Adult abuse: Social workers could have entry powers

Age Cymru says 69% of elderly victims are elderly Age Cymru welcomed new powers to investigate abuse

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Social workers could be granted new powers to enter homes where they suspect adults are being abused.

The Welsh government is discussing plans for a change in the law with Whitehall departments.

It would help social services apply to the courts to enter homes and speak to people suspected of being harmed.

The charity Age Cymru welcomed the proposal, which is designed to stop other people in the property blocking access.

Professionals already have powers to intervene in cases of abuse against children.

Deputy social services minister Gwenda Thomas wants to use the Social Services and Well-being Bill - due to be published next January - to introduce similar powers for investigating cases of abuse against adults.

Details about how it will work in practice are being discussed with the UK government.

Start Quote

Introducing powers of intervention will ensure the most vulnerable members of our society are protected”

End Quote Gwenda Thomas Deputy social service minister

The legislation is intended to help social services get into a property and speak to adults they think are at risk of abuse or neglect, without being obstructed by other people in the home.

It would also introduce a duty to investigate suspicions that adults might be at risk. A similar duty was introduced in Scotland in 2007.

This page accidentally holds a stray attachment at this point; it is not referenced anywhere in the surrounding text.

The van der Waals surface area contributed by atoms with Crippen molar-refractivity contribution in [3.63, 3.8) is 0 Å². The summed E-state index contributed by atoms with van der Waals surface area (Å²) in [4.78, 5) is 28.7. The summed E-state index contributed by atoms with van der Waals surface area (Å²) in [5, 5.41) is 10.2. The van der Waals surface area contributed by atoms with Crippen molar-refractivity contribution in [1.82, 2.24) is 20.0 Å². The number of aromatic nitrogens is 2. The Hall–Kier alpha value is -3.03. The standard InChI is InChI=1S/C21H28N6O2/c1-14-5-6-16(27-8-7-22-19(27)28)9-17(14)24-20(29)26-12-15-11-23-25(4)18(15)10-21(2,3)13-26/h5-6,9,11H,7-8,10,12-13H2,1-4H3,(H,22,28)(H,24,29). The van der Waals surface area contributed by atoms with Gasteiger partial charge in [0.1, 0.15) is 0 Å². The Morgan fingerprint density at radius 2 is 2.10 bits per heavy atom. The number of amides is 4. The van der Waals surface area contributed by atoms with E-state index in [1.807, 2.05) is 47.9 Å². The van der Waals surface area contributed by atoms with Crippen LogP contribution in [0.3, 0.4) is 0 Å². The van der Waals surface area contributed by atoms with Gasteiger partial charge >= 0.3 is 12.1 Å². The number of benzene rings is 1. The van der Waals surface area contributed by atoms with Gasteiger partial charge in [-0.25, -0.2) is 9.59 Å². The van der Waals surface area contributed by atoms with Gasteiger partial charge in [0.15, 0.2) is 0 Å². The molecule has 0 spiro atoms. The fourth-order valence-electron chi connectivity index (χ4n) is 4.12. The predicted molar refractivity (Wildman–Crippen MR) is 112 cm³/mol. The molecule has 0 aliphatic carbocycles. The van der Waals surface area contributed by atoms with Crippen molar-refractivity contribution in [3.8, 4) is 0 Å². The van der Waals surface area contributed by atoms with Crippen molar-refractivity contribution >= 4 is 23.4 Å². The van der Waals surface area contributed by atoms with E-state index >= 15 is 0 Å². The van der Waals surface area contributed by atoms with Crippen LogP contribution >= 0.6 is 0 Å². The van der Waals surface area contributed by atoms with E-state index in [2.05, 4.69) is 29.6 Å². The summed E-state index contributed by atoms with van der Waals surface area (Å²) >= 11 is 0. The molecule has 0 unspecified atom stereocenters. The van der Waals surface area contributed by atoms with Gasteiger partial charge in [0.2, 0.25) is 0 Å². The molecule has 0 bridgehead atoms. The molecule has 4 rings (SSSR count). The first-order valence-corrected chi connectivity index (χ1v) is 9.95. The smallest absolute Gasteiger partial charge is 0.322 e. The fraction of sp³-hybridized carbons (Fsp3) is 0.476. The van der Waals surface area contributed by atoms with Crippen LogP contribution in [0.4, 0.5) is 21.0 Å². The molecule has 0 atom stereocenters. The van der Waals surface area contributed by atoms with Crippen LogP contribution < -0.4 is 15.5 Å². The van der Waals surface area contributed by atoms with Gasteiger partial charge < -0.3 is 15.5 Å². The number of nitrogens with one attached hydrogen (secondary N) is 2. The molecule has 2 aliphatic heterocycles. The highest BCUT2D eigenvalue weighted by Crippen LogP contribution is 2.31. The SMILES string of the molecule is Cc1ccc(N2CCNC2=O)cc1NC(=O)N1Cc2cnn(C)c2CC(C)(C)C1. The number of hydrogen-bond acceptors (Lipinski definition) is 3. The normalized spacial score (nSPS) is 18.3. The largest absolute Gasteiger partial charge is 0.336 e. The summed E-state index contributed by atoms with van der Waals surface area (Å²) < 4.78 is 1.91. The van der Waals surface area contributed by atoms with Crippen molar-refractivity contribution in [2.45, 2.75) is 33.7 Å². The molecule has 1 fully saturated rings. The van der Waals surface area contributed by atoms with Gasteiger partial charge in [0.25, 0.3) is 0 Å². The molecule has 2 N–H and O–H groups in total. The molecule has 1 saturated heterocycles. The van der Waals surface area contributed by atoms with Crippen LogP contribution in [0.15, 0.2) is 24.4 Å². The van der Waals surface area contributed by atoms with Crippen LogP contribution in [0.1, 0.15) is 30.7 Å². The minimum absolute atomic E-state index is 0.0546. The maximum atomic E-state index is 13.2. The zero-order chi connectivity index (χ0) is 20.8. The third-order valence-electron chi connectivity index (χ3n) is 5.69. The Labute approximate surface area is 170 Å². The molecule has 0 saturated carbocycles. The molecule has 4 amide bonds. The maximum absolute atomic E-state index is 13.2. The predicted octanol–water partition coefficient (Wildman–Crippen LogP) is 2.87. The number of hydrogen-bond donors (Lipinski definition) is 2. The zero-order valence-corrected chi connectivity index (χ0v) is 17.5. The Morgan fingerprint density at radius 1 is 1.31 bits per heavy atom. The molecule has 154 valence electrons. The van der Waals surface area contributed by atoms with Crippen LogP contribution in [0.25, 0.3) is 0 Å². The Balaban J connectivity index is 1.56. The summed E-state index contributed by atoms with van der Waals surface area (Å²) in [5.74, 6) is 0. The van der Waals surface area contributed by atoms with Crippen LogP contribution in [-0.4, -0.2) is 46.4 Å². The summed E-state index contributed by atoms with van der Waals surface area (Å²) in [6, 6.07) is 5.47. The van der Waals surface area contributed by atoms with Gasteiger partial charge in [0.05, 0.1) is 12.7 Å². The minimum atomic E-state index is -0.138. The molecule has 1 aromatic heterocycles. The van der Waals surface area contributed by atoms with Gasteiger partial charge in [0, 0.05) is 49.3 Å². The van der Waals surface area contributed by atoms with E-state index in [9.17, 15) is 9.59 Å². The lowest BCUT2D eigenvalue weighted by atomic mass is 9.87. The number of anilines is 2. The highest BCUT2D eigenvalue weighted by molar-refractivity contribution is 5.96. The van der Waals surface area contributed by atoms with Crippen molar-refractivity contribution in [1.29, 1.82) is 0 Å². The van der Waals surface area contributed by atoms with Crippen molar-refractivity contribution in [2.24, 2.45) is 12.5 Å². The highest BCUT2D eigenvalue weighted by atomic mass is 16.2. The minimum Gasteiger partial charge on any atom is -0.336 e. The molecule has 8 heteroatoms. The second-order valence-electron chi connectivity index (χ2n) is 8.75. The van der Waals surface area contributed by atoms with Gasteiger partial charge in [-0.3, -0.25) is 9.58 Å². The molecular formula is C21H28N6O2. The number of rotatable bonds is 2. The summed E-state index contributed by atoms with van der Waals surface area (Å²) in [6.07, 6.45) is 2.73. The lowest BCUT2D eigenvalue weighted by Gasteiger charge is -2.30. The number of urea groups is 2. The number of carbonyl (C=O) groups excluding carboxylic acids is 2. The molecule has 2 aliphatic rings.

A Welsh government spokesman said access rights would help social services fulfil that duty and help find out whether a potential victim is making decisions freely.

'Complex'

Although there is already scope for local councils to intervene, a spokesman said that applying to the courts for warrants under common law was "complex".

"Consistency and ease of access are required," he said.

"The Welsh government is discussing with Whitehall departments the exact details of these proposals.

"We are clear however that an application of some kind will need to be made to a court before the power could be exercised."

Mrs Thomas said she was responding to a consultation on draft plans which revealed "overwhelming support" to introduce the powers.

"I do not underestimate the complexity of these proposals but I've been reassured by the overwhelming support for our plan to develop a legal framework to protect adults at risk," she said.

"Introducing powers of intervention will ensure the most vulnerable members of our society are protected."

Age Cymru has been campaigning for stronger adult protection arrangements. It estimates that 39,000 older people in Wales suffer some form of abuse

Graeme Francis, the charity's head of policy and public affairs, said: "We handed over 5,000 signatures to our campaign over to the Welsh government in June and we are pleased that the Welsh government has listened.

"The Social Services and Well-being (Wales) Bill is an opportunity to make a difference to the lives of older people in Wales and the inclusion of these proposals would clearly reinforce the powers that the authorities have to tackle abuse."

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